Carolinas family with links to the days of Croydon’s races

The Grand National has been run in Liverpool since 1839, around the same time that Croydon races were as famous and well-attended as the events at Aintree

MARVELS OF THE MINSTER: Ascot. Aintree. Addiscombe…
DAVID MORGAN delves into the records to discover Croydon’s historic links with the Sport of Kings that stretch back nearly a thousand years

The tomb of Christiana Fenwick is one of many that have been long-lost, almost certainly among the many casualties of the great fire that almost completely destroyed Croydon Parish Church in 1867. But the records show that her gravestone read: “Mrs Christ. Fenwick of South Carolina, youngest surviving daughter of the late Colonel John Stuart, died on November 6th 1785”.

The story of Christiana Fenwick and her family sheds light on Croydon’s historical connection with horse racing.

Christiana was born in 1752. Her father, a Scot, had carved out a colourful and often controversial career for himself in the relatively new United Kingdom of Great Britain.

In 1733, Stuart arrived in South Carolina, what was then still a Crown colony, where he got a job as a merchant.

National Treasure: Colonel Stuart’s house in Charleston

He developed a knowledge of many native American tribes and was appointed as the King’s Superintendent of Indian Affairs for the Southern District of the Colonies. During the Anglo-Cherokee war of 1759-1761, Stuart was captured and a ransom paid for his release, but he is noted for improving relations with the tribes, especially the Cherokee, between the Seven Years’ War and the American Revolutionary War.

In 1772 he built a house in Charleston, on Tradd Street, which still stands today. Known as the Colonel Stuart House it is a registered National Historic Landmark and open as a tourist attraction. It is cherished as an example of the kind of grand homes in the southern colonies from the time of the American War of Independence.

When the war began in 1775, many officials and the native American tribes supported the British cause. But Stuart’s efforts to persuade the Cherokees to fight on the side of the British made him a wanted man among the revolutionaries, and he fled to Georgia.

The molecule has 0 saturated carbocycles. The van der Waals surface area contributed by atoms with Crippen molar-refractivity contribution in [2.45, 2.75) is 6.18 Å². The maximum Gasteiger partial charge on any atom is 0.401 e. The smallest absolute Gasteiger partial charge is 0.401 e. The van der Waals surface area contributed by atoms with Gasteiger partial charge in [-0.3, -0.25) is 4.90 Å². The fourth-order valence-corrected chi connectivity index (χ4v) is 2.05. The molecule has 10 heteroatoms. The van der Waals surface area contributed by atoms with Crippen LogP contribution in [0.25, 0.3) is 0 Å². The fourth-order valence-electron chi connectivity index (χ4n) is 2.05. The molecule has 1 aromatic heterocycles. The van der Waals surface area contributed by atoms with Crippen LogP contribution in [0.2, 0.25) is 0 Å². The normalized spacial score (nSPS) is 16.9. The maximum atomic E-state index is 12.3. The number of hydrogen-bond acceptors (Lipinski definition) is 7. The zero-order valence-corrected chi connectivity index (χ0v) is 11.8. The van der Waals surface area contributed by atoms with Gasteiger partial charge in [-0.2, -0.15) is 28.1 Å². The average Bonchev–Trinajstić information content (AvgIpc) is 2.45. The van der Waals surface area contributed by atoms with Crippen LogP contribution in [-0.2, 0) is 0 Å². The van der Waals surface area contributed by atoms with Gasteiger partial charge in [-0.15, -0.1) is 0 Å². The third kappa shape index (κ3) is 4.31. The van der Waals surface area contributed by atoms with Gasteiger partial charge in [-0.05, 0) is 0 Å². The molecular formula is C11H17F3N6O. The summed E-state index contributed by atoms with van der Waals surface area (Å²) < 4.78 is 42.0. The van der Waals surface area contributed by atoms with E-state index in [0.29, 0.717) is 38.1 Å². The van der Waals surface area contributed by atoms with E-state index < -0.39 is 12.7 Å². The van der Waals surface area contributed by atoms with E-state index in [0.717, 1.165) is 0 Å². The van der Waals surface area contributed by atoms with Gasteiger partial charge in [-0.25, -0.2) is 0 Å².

In was amid such turbulence that Christiana, by now 23, received a proposal of marriage from Edward Fenwick Jnr. This was celebrated by the Stuarts, but certainly not by Edward Fenwick Snr. He made a pronouncement that if his son married Christiana, then he would be cut out of his will. As the Fenwicks were one of the richest families in the Carolinas, one of the richest of all the colonies through its trade in cotton, tobacco and slaves, this was a serious threat to the son’s inheritance, and future.

Perhaps the fact that young Edward and Christiana were cousins was an issue?

Racers and chasers: the Fenwick family was involved in 18th Century horse racing, almost certainly including in Croydon. This scene shows the 1879 International Hurdle

Romance and love won through, though. Edward and Christiana were married, and Edward Snr relented with his threat to amend the will.

Almost straight away, the happy couple left for England. They were to become regular transatlantic passengers for the next few years. Of their offspring, one son died in infancy but two daughters – Sarah, born in 1776, and Mary, born in 1784 – survived.

But Christiana did not live long past the birth of Mary, and died while in England when 33 years old.

As we have outlined previously, Croydon’s Parish Church, now known as the Minster, had strong pre-revolutionary ties with the colonies, and Christiana’s funeral service was conducted by the American vicar, Rev East Apthorp. She was laid to rest under a flagstone in the South Aisle.

One of the reasons for the Fenwicks’ frequent trips to England was horse racing.

Edward Fenwick Snr had set up The John’s Island Stud in South Carolina. This branch of the Fenwick family had been strongly connected to horses and the “Sport of Kings” at least since Sir John Fenwick was appointed Master of the Horse by King Charles I.

Edward Fenwick Snr, Sir John’s grandson, was said to be the “Father of the South Carolina Turf”, setting up stables next to the family home, Fenwick Hall. The South Carolina Jockey Club was established in 1734, 16 years before the Jockey Club was formed in this country.

Stud sign: the Fenwicks’ part in the beginnings of horse racing and breeding in America is marked today

Fenwick wanted fast horses to win the rich purses on offer, so he frequently returned to England to arrange bloodstock deals. He bought horses descended from Godolphin Arabian, one of the three great stallions of that time in England, and had them shipped to South Carolina. After Fenwick Snr died, Christiana’s husband took over the running of the stables and the stud and continued to enjoy winning races at the local track.

He was by all accounts a very good rider. One sharp observer at the time thought that his skills on horseback were, in fact, his only asset.

There is still a race track in South Carolina today at Stono Ferry and they are eagerly awaiting this year’s highlight, the running of the Steeplechase of Charleston in November, a race that traces its history to 1792.

The Fenwicks, when visiting Croydon, will have been aware of a racing history here that went back even further. In 1585, ahead of a visit from Queen Elizabeth, a grandstand was erected for her and her entourage to see races on Duppas Hill, not too far from the Archbishop’s Palace, and where there were records of tournaments and races being held as long ago as 1286.